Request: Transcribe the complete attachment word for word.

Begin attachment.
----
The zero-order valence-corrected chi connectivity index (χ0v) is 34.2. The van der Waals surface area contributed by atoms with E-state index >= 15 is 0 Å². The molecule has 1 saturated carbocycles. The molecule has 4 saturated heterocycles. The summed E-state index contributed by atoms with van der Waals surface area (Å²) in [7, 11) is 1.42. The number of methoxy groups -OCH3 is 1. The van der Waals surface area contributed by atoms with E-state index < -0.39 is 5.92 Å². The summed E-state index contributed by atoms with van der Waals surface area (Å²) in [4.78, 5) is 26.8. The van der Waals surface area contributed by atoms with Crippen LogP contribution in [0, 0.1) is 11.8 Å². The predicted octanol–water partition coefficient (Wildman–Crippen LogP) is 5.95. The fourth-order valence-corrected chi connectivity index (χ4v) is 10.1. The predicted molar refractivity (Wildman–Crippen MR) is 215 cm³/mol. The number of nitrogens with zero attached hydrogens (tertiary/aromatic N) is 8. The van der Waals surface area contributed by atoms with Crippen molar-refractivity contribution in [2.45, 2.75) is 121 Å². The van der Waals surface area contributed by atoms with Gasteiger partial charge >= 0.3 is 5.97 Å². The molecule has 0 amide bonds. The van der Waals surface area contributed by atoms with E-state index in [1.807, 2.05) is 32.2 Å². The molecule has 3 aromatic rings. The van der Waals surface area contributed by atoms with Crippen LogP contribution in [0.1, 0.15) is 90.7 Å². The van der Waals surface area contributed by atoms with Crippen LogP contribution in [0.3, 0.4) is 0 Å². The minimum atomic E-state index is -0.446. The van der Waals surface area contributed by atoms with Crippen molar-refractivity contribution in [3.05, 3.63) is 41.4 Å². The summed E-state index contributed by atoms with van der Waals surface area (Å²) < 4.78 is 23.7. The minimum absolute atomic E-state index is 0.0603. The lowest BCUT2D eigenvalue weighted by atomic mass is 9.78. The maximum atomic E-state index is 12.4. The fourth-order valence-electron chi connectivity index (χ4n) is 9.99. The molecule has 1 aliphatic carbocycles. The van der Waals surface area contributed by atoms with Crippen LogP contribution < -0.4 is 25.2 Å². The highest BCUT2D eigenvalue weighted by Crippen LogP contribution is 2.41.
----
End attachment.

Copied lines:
The zero-order valence-corrected chi connectivity index (χ0v) is 34.2. The van der Waals surface area contributed by atoms with E-state index >= 15 is 0 Å². The molecule has 1 saturated carbocycles. The molecule has 4 saturated heterocycles. The summed E-state index contributed by atoms with van der Waals surface area (Å²) in [7, 11) is 1.42. The number of methoxy groups -OCH3 is 1. The van der Waals surface area contributed by atoms with E-state index < -0.39 is 5.92 Å². The summed E-state index contributed by atoms with van der Waals surface area (Å²) in [4.78, 5) is 26.8. The van der Waals surface area contributed by atoms with Crippen LogP contribution in [0, 0.1) is 11.8 Å². The predicted octanol–water partition coefficient (Wildman–Crippen LogP) is 5.95. The fourth-order valence-corrected chi connectivity index (χ4v) is 10.1. The predicted molar refractivity (Wildman–Crippen MR) is 215 cm³/mol. The number of nitrogens with zero attached hydrogens (tertiary/aromatic N) is 8. The van der Waals surface area contributed by atoms with Crippen molar-refractivity contribution in [2.45, 2.75) is 121 Å². The van der Waals surface area contributed by atoms with Gasteiger partial charge >= 0.3 is 5.97 Å². The molecule has 0 amide bonds. The van der Waals surface area contributed by atoms with E-state index in [1.807, 2.05) is 32.2 Å². The molecule has 3 aromatic rings. The van der Waals surface area contributed by atoms with Crippen LogP contribution in [0.1, 0.15) is 90.7 Å². The van der Waals surface area contributed by atoms with Crippen LogP contribution in [0.3, 0.4) is 0 Å². The minimum atomic E-state index is -0.446. The van der Waals surface area contributed by atoms with Crippen molar-refractivity contribution in [3.05, 3.63) is 41.4 Å². The summed E-state index contributed by atoms with van der Waals surface area (Å²) < 4.78 is 23.7. The minimum absolute atomic E-state index is 0.0603. The lowest BCUT2D eigenvalue weighted by atomic mass is 9.78. The maximum atomic E-state index is 12.4. The fourth-order valence-electron chi connectivity index (χ4n) is 9.99. The molecule has 1 aliphatic carbocycles. The van der Waals surface area contributed by atoms with Crippen LogP contribution < -0.4 is 25.2 Å². The highest BCUT2D eigenvalue weighted by Crippen LogP contribution is 2.41.